Again, what we know as the Atlantic slave trade, which eventually would bring African slaves to America, began in the late 15th or early 16th centuries. To repeat: As for Black-transatlantic slavery, the Church zeroed in on it immediately. If the Church was late in condemning slavery, it was late only in condemning the enslavement of whites.


More Condemnations of Slavery — to the Present Day

These statements in the 15th and 16th centuries were merely the start of many papal bulls, apostolic letters and encyclicals condemning the slave trade over the next centuries.

Many more would come, such as Pope Sixtus IV’s bull Regimini Gregis of 1476, which threatened to excommunicate all captains or pirates or anyone aiding in the transport of Christian slaves from Africa. It can be seen as a reiteration of Sicut Dudum. And more soon followed. Many more. Too many to summarize in an article.

Some critics today will criticism certain popes for certain statements on slavery. And some of those popes — namely, Nicholas V (1447-1455), who issued the very disturbing, confusing and downright baffling Dum Diversas (June 1452) and Romanus Pontifex (January 1454 or January 1455) — no doubt are vulnerable, if not deserving. (I start my book, The Worst of Indignities: The Catholic Church on Slavery, by dealing with those two statements from Nicholas V, which are totally anomalous among the Church’s numerous pronouncements.)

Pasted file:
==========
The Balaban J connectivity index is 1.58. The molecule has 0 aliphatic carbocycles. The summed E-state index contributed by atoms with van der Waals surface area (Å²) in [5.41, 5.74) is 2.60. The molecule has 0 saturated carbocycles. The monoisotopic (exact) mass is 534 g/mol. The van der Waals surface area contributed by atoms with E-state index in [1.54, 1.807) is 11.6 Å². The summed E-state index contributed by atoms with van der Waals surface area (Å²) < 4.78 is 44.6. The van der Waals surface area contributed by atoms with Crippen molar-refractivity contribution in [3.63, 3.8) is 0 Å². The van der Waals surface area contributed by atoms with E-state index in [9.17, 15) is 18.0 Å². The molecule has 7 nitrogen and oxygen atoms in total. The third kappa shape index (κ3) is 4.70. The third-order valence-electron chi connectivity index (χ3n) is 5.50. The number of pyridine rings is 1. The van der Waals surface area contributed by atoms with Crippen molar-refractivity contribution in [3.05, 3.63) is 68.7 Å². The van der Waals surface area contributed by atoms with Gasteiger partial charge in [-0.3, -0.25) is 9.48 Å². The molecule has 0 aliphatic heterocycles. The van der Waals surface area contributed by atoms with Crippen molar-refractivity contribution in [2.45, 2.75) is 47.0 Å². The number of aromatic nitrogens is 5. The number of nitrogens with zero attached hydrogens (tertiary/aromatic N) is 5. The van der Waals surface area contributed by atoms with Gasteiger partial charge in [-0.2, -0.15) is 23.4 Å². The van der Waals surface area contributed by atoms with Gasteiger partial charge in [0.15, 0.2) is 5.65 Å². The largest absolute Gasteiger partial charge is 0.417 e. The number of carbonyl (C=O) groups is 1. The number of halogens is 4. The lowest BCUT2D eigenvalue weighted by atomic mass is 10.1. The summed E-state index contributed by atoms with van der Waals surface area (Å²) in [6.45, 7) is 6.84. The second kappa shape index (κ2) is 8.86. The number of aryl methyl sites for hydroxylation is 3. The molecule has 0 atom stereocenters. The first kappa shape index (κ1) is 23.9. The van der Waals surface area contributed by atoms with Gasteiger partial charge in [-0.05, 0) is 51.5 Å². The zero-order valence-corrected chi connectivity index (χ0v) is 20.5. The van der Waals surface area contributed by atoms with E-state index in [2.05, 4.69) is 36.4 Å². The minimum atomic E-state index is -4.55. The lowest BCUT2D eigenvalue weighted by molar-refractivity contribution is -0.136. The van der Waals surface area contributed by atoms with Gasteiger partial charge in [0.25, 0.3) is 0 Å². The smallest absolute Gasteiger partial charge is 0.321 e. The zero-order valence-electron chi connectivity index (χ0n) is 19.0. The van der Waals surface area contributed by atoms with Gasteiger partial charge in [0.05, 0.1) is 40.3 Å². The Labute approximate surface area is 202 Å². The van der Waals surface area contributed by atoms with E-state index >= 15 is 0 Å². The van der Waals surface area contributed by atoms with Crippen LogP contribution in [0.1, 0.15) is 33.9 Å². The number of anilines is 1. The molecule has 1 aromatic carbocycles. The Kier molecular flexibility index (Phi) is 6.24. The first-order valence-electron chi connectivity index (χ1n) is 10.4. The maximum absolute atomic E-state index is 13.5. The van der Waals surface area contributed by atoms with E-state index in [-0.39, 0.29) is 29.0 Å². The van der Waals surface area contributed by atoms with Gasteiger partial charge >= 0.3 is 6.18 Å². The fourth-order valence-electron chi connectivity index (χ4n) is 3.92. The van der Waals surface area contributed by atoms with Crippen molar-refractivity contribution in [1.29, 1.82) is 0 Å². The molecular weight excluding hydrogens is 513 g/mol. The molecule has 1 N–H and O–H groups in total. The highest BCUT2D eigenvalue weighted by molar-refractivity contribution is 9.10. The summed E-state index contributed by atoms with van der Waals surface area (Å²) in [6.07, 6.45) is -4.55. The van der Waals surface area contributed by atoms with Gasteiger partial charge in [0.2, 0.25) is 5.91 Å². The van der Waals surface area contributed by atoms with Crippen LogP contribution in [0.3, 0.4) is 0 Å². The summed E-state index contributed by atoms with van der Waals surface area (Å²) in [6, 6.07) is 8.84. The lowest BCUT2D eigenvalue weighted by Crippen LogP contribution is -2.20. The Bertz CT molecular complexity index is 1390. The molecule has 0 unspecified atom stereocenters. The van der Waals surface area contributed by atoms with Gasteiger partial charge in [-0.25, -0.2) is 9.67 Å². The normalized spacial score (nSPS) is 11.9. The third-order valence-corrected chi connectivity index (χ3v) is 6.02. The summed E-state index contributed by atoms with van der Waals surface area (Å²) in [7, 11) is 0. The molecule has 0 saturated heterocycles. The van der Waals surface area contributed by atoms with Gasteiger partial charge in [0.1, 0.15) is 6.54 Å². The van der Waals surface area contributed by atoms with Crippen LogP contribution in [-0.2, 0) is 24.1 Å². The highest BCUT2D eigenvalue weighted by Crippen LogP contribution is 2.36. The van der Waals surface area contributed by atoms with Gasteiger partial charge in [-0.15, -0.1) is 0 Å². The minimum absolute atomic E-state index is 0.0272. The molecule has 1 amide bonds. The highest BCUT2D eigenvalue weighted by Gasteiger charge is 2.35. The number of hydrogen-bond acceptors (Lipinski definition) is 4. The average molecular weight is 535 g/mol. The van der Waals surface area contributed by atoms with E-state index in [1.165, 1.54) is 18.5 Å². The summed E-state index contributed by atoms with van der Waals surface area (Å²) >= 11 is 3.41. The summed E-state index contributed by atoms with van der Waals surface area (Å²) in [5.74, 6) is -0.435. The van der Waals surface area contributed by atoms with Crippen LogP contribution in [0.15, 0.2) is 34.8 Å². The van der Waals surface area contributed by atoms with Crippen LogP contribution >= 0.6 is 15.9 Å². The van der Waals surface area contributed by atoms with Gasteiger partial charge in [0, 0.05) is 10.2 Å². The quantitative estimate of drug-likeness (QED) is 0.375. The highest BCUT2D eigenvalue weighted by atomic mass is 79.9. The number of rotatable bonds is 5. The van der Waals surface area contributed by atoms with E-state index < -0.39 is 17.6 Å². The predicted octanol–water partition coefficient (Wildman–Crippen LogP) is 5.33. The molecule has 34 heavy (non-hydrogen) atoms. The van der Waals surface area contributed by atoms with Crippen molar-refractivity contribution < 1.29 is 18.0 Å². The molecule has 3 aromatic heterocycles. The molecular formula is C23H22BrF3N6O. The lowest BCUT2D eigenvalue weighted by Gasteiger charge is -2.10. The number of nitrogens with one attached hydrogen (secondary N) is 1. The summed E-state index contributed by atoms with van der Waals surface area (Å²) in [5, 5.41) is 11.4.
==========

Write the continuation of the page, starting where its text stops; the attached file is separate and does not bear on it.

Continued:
But, overall, the Church was beautifully consistent in its statements against slavery and way ahead of and apart from the rest of the world. Note that the date of Sicut Dudum is about 400 years before the Brits abolished slavery and about 430 years before the United States did so. And aside from papal bulls and encyclicals, there are Church councils that issued statements against slavery going all the way back to the Council of Agde in 506, the Council of Worms in 876 (speaking out against the exploitation of female slaves), the Council of Koblenz in 922 (declaring the selling and enslaving of Christians as tantamount to homicide), and more.

Long before our Church had incredible saints like Josephine Bakhita who were ex-slaves, the Church had saints like Patrick (385-461), who had been a slave, and Gregory the Great (540-604), who personally freed slaves.